M Smid, FG Rodríguez-González, AM Sieuwerts, R Salgado, WJC Prager-Van der Smissen, MVD Vlugt-Daane, A van Galen, S Nik-Zainal, J Staaf, AB Brinkman, MJ van de Vijver, AL Richardson, A Fatima, K Berentsen, A Butler, S Martin, HR Davies, R Debets, MEM-V Gelder, CHM van Deurzen, G MacGrogan, GGGM Van den Eynden, C Purdie, AM Thompson, C Caldas, PN Span, PT Simpson, SR Lakhani, S Van Laere, C Desmedt, M Ringnér, S Tommasi, J Eyford, A Broeks, A Vincent-Salomon, PA Futreal, S Knappskog, T King, G Thomas, A Viari, A Langerød, A-L Børresen-Dale, E Birney, HG Stunnenberg, M Stratton, JA Foekens, JWM Martens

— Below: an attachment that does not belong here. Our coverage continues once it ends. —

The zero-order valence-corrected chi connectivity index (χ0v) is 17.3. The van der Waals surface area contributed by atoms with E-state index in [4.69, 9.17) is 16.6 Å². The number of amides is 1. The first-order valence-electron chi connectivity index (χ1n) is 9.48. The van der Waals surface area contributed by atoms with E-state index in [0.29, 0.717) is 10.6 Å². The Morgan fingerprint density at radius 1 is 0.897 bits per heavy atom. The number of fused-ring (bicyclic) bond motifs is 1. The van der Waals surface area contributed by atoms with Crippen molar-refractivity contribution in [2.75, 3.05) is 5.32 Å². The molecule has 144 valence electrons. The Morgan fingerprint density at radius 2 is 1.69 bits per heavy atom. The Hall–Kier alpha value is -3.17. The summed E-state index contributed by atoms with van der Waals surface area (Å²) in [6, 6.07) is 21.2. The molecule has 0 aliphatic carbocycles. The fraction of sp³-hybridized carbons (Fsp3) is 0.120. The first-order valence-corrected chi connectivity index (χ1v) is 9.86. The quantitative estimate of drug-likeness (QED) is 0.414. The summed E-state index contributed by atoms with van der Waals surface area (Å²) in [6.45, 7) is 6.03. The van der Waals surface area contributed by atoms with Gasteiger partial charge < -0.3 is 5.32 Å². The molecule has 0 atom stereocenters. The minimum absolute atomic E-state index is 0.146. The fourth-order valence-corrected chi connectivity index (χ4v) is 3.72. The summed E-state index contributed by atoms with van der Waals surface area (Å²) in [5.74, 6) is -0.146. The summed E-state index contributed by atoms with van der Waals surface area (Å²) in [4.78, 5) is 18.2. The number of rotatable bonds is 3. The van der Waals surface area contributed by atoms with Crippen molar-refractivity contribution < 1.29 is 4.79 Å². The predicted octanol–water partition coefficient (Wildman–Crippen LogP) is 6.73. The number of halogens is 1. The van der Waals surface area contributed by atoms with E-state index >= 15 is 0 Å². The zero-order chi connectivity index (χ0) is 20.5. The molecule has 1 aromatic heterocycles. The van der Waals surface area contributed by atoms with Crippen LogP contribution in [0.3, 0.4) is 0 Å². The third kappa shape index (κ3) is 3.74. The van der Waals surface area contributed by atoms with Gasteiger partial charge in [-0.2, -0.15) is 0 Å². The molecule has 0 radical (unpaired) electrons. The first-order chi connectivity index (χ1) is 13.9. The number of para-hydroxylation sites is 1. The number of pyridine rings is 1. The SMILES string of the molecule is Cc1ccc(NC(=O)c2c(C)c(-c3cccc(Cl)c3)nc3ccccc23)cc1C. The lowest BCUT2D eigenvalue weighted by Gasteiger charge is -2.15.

A recent comprehensive whole genome analysis of a large breast cancer cohort was used to link known and novel drivers and substitution signatures to the transcriptome of 266 cases. Here, we validate that subtype-specific aberrations show concordant expression changes for, for example, TP53, PIK3CA, PTEN, CCND1 and CDH1. We find that CCND3 expression levels do not correlate with amplification, while increased GATA3 expression in mutant GATA3 cancers suggests GATA3 is an oncogene. In luminal cases the total number of substitutions, irrespective of type, associates with cell cycle gene expression and adverse outcome, whereas the number of mutations of signatures 3 and 13 associates with immune-response specific gene expression, increased numbers of tumour-infiltrating lymphocytes and better outcome. Thus, while earlier reports imply that the sheer number of somatic aberrations could trigger an immune-response, our data suggests that substitutions of a particular type are more effective in doing so than others.